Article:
By Jeremy Scott-Joynt
BBC News business reporter
Russian oligarch Mikhail Khodorkovsky recently suffered the ultimate indignity in the world of the super-wealthy.
Both Mikhail Khodorkovsky and his company have been targeted
He has been ousted from the top spot in Forbes magazine's Russian Rich List by Roman Abramovich, a fellow energy tycoon whose main claim to fame outside Russia is as owner of London football club Chelsea.
But that is hardly his only source of dismay.
After a trial lasting 11 months, the former owner of oil giant Yukos has now been sentenced to nine years in prison.
Also on trial was Mr Khodorkovsky's business partner Platon Lebedev, who was also jailed for nine years.
How did it come to this?
Rags to riches to rags
Only a few years ago, Mr Khodorkovsky was on top of his game, sitting on assets estimated to be worth upwards of $15bn.
Yukos was Russia's second biggest oil company, pumping one in every five barrels the country produced.
Has Vladimir Putin targeted a potential rival?
Like the rest of Russia's class of super-rich businessmen, Mr Khodorkovsky had profited from the string of cut-price privatisations launched in the mid-1990s.
After running a computer import business under the wing of the Communist Party's youth movement in the 1980s and starting Menatep bank in 1987, he used the proceeds to buy up state assets.
One was fertiliser company Apatit, which he acquired in 1994.
A year later he snapped up Yukos for $300m, with Menatep assuming $2bn in debt.
At its peak the oil firm set its own worth at more than $20bn.
It is not worth as much now - after a tax audit, Yukos is facing back tax bills for billions of US dollars, has had its assets seized and its most productive unit acquired at a bargain rate by state-owned oil firm Rosneft.
Mikhail Khodorkovsky's problem is that becoming one of the oligarch class can be a murky business.
The 1990s privatisations involved an implied obligation. New owners of Russia's prize assets - including its media - would get the wealth; but could not oppose the Kremlin.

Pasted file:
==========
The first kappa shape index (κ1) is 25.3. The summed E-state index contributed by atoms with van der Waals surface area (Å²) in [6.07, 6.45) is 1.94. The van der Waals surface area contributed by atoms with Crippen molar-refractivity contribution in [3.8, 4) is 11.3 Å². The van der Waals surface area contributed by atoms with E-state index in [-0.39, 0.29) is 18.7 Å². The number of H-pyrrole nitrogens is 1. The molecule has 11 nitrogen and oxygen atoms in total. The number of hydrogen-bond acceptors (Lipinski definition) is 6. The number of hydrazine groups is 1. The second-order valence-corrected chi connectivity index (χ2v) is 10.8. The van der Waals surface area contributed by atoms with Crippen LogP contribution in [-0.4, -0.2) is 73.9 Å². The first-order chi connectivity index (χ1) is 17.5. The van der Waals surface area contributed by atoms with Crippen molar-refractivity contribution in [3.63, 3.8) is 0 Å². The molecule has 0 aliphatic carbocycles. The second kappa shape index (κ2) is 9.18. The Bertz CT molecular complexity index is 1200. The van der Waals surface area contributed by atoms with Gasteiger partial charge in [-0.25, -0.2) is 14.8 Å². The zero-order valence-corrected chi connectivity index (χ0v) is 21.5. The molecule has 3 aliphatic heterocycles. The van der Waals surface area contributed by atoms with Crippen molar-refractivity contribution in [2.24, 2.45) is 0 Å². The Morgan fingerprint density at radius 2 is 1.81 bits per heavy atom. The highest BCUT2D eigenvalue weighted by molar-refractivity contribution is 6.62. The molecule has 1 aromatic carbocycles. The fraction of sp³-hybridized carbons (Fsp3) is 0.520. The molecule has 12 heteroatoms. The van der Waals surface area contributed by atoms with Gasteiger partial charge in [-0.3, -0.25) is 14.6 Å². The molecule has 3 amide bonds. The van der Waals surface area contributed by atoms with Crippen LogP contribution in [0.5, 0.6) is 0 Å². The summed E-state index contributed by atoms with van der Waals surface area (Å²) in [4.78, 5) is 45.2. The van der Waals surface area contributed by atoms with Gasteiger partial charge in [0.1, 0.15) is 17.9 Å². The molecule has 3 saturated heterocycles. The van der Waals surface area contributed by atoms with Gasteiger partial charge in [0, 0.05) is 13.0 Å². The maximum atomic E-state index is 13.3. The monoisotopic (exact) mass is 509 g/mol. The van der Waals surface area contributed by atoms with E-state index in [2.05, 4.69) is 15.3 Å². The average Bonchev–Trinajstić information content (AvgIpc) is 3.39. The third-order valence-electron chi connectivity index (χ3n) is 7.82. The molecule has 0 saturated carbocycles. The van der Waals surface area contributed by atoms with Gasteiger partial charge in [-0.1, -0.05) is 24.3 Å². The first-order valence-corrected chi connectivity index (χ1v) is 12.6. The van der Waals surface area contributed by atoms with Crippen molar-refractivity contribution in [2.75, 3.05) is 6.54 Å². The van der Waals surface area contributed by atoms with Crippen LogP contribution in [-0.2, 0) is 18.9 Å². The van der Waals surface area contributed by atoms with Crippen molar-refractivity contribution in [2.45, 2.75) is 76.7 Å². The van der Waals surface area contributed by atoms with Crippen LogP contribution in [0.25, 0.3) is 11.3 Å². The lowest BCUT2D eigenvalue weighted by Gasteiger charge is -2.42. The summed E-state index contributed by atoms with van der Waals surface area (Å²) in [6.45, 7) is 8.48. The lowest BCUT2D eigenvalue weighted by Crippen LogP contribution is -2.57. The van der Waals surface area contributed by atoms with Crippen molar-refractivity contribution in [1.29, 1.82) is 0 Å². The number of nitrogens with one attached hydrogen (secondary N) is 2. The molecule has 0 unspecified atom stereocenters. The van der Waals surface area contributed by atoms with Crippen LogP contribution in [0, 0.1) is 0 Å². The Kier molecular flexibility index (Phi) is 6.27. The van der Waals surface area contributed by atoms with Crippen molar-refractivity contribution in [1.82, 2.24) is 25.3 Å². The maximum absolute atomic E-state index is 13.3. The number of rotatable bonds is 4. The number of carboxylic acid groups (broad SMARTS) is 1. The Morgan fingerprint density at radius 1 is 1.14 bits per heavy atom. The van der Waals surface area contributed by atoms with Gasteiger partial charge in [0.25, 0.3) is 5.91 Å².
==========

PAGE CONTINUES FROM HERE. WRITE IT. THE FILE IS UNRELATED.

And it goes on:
Mr Khodorkovsky started out following the loyal route, even serving as deputy fuel and oil minister under President Boris Yeltsin.
But he eventually began to fund political parties - his cash went to almost every party, including the Communists - increasing suspicions that he might have political ambitions of his own.
His acquisition of the rights to publish the Moskovskiye Novosti newspaper and his hiring of a well-known investigative journalist critical of President Vladimir Putin lent weight to this impression.
Shortly before elections in 2003, fellow Yukos shareholder Platon Lebedev was arrested for fraud in a move widely regarded as a warning to Mr Khodorkovsky to keep out of politics.
Yukos is a shadow of its former self
But Mr Khodorkovsky did not heed the warning. Four months later, armed security forces took him off his private jet at an airport in Siberia. He has been behind bars ever since.
Criminal or political?
Mr Khodorkovsky's supporters have always insisted the trial was an attempt by President Putin's administration to silence a potential rival.
The Kremlin hotly denies the accusation - although Economy Minister German Gref told the BBC in June 2004 that the trial had "a certain political element".
He implied Mr Khodorkovsky had stepped out of line, and his past behaviour provided plenty of ammunition for criminal charges.
One of the central planks of the government case was the privatisation of Apatit. Mr Khodorkovsky promised massive investment at the time, which later failed to materialise.
Prosecutors said this was fraud - as was the use of networks of offshore and dummy companies to acquire shares in sold-off state enterprises.
Khodorkovsky supporters say the case is about politics
There is also the tax case against Yukos. Russian law makes shareholders financially responsible for corporate misdeeds, but assigns criminal liability to company officers.
Mikhail Khodorkovsky was both, and has therefore lost billions along with facing corporate, and personal, tax evasion charges.
He is not the first tycoon to face the Kremlin's wrath.
In the late 1980s another computer importer, Communist Party apparatchik Artyom Tarasov, was prosecuted for "economic crimes" and - despite being acquitted - had his business ruined.
Boris Berezovsky was another beneficiary of the 1990s state sell-offs, but his media channels started to criticise the Kremlin.
He is now a refugee in London facing charges should he return home.
But the assault on the oligarch class has been highly selective.
Most remain untouched even though many share a similar trajectory to wealth and power. Mr Abramovich, for instance, is governor of a remote Siberian state - but has kept out of national politics.
And President Putin's "State of the Nation" speech on 25 April held out the promise that the tax authorities would be reined in.
Now that both Mr Khodorkovsky and Mr Lebedev have been convicted, they may find that few of their former rivals end up meeting the same fate.